# Measures and probability in formal language theory

I am looking for references for the following problem: I have a very special class of regular languages and my aim is to express (and to justify my conjecture) that this class itself is very small in some way (as a subset of the regular languages) and that the languages contained in this class are rather "bloated".

For the latter point, I could prove that all languages in the class have a large diameter with respect to many common metrics on strings. However, I want to consider the following: Given a language from the class, we know it has a large diameter, but does it also have a large "volume" (that is, measure), or put differently, if I choose randomly a finite word, is there anything meaningful to say about how "probable" it is that the word belongs to the language? Of course, we can lift the problem: Picking a random language, how probable is it to get a language in the class?

Are there any references or standard approaches for looking at classes of (regular) languages from this point of view (or is this considered as generally uninteresting)?

• I don't understand what you mean by "diameter", but it's not relevant to your question, isn't it? – Raphael Aug 7 '13 at 7:18
• @Raphael: No, it really isn't, but for completeness, it refers to the standard notion of the diameter of a set in metric spaces, i.e. the supremum of the set of distances between any two elements from the set. – Cornelius Brand Aug 7 '13 at 8:55
• Won't this be $\infty$ on all infinite languages? At least, it should be like that on all metrics I know, e.g. $\operatorname{dist}(a, a^n)$ will go to infinity with $n$. – Raphael Aug 7 '13 at 11:30
• First of all, technically, not all metrics are unbounded. Apart from that, if you define a metric $d$ on words like in cstheory.stackexchange.com/questions/17881/… by $d(u,v):=2^{-k}$ where $k$ is the first position the two strings $u$ and $v$ differ, then not all infinite languages have diameter $\infty$. For instance, take $L_n:=\{a^k | k \geq n\}$, we have that diam ${L_n} \rightarrow 0$ as $n \rightarrow \infty$ with respect to that metric. – Cornelius Brand Aug 7 '13 at 11:47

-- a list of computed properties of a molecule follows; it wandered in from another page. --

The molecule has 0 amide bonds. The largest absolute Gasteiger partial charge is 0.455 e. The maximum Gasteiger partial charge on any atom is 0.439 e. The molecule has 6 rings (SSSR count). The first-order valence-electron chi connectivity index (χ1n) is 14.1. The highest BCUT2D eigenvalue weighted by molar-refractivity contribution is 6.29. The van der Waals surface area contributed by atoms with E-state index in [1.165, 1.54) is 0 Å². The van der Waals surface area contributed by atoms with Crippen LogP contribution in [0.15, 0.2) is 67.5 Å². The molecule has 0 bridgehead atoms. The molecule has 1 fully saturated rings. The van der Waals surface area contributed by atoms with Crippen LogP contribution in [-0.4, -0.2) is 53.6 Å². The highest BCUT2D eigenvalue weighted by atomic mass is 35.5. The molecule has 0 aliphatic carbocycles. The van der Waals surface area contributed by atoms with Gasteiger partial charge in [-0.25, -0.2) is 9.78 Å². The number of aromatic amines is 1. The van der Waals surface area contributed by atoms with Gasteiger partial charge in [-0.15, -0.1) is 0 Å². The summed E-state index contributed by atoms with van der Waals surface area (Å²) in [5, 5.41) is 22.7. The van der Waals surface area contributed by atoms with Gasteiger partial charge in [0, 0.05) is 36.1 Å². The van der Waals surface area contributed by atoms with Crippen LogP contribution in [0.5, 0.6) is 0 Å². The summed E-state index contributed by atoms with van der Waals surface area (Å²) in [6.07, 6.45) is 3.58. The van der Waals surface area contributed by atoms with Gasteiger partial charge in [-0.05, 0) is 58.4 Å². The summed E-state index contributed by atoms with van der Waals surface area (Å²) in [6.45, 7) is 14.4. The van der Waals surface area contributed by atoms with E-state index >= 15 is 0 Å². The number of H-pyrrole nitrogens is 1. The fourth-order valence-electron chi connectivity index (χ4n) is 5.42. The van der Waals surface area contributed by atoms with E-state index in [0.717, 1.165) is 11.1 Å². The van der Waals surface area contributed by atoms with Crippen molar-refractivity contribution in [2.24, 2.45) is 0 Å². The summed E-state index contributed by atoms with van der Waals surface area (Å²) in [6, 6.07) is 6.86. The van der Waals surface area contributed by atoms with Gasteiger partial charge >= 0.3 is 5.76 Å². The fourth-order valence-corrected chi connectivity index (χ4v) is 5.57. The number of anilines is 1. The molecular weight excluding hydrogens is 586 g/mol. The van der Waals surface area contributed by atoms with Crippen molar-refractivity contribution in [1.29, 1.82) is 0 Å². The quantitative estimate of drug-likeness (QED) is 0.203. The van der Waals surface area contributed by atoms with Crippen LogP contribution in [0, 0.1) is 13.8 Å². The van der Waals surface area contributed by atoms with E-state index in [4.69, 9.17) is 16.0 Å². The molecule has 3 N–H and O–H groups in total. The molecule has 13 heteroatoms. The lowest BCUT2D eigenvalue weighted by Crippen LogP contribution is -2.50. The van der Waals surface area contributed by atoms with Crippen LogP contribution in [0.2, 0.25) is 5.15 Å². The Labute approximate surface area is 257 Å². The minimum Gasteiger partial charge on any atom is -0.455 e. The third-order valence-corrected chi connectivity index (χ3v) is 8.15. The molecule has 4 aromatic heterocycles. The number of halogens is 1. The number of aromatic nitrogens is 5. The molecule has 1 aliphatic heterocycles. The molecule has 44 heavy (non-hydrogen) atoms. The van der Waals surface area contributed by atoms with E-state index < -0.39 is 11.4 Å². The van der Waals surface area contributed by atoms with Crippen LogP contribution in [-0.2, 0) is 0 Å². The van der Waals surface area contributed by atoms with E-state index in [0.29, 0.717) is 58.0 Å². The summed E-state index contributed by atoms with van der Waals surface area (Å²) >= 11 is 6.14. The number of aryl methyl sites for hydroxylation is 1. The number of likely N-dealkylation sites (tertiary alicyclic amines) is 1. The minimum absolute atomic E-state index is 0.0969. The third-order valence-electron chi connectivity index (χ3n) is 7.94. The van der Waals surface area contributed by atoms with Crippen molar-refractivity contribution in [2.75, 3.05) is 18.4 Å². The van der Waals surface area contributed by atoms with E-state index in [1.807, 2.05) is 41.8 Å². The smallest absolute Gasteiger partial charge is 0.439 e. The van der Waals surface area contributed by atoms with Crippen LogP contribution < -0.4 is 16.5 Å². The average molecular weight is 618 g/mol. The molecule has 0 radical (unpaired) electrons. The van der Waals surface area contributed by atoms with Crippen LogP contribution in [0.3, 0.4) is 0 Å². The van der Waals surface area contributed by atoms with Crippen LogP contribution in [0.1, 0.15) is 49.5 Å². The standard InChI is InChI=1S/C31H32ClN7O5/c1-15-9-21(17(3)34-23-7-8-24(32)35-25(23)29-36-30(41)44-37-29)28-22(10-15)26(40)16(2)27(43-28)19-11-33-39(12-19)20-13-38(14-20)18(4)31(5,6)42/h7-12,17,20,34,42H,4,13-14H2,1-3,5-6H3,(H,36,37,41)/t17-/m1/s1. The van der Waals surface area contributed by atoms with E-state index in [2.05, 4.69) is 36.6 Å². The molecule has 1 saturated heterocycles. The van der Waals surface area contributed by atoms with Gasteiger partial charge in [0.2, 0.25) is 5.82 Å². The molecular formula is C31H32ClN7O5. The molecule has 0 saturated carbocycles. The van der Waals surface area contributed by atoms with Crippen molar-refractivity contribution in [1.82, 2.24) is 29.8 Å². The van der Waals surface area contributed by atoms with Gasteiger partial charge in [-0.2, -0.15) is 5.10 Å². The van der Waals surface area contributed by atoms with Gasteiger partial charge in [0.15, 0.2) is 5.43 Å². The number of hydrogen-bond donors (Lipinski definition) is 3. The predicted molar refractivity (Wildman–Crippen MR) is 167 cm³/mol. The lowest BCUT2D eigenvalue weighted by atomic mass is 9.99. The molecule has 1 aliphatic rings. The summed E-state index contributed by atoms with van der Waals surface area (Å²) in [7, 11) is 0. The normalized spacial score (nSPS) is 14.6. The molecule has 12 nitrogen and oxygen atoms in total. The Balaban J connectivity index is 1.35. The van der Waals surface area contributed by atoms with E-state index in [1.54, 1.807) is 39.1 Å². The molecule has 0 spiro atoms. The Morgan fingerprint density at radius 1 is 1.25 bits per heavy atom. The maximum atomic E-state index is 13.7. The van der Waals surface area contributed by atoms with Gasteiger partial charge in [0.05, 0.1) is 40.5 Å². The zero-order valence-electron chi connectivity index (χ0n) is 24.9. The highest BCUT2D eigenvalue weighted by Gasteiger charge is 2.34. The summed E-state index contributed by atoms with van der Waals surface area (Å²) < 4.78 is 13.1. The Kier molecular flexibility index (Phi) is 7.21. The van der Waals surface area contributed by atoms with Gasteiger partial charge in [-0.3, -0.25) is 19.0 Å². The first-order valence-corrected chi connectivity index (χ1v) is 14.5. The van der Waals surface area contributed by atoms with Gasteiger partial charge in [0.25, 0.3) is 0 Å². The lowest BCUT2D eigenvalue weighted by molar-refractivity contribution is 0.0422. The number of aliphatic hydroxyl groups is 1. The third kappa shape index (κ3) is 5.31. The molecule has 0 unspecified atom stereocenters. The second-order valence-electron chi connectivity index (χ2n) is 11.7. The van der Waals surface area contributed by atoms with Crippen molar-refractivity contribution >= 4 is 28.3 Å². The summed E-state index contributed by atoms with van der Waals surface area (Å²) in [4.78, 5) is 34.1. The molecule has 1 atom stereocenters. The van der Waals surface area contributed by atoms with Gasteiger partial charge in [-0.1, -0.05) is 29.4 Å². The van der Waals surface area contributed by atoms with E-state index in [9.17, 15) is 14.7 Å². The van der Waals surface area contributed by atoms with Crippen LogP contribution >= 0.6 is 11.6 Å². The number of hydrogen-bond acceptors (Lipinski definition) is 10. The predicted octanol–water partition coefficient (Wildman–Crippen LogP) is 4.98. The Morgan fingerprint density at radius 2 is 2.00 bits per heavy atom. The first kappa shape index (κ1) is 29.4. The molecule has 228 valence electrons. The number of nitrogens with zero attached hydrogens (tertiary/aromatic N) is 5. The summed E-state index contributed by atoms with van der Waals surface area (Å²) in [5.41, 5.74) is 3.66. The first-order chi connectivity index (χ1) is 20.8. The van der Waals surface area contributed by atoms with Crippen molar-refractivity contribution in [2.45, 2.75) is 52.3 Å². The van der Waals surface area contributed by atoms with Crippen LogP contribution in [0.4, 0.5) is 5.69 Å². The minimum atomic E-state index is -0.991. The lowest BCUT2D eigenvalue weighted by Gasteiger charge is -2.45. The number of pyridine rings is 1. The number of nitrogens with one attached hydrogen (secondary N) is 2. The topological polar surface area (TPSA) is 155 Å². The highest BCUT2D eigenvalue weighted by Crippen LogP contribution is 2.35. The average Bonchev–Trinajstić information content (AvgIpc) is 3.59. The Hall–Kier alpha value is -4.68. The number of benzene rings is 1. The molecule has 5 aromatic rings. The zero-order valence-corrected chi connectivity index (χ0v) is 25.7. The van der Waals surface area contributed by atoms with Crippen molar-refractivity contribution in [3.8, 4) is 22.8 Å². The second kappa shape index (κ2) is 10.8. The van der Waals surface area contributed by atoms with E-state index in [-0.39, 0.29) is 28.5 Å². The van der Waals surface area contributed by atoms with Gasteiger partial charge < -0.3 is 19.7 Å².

• I see, I was not aware of this/such metric(s). – Raphael Aug 7 '13 at 11:52

There is the concept of density of languages (see e.g. here). The density $\operatorname{den}_L : \mathbb{N} \to [0,1]$ of $L \subseteq \Sigma^*$ is defined by

$\qquad \operatorname{den}_L(n) = \frac{|L \cap \Sigma^n|}{|\Sigma^n|}$.

For any fixed length, the density corresponds to the probability of picking a word from the language, assuming we pick uniformly at random. Add a distribution over lengths and you may have what you need.

You may be able to express your concept of "volume" in terms of this notion, maybe by investigating $\lim_{n \to \infty} \operatorname{den}_L(n)$.

As for "randomly picking a language" -- how would you do that? There are uncountably many languages over any given alphabet so I'm not sure how you would define a (nice) probability distribution.

• As far as density is concerned, this seems very useful and I think this comes as close to what I was looking for as it gets. As for "randomly picking a language", I am aware that this (speaking of probability) is rather naive and not appropriate from a mathematical point of view, which is why I was also asking for general measures (something that is as canonical for the space of formal languages as the Lebesgue measure is for $\mathbb{R}^n$). – Cornelius Brand Aug 7 '13 at 9:09

I don't know any standard measures, but here is an idea regarding your first question. It is known that the number of words of length $n$ in a regular language is $Cn^t \alpha^n (1 + o(1))$ for some integer $t \geq 0$ and reals $C,\alpha \geq 0$ (more accurately, for some integers $d,N \geq 1$ this is true for every residue class modulo $d$, given $n \geq N$). You could find the parameters $C,t,\alpha$ and using them argue that your language is "dense".

• This seems quite relevant. Do you have references concerning the parameters themselves (or some names or keywords I could look up) and how to find them in some special cases (to get an idea how to approach the problem)? – Cornelius Brand Aug 6 '13 at 20:41
• Wikipedia has some references: en.wikipedia.org/wiki/…. – Yuval Filmus Aug 6 '13 at 21:16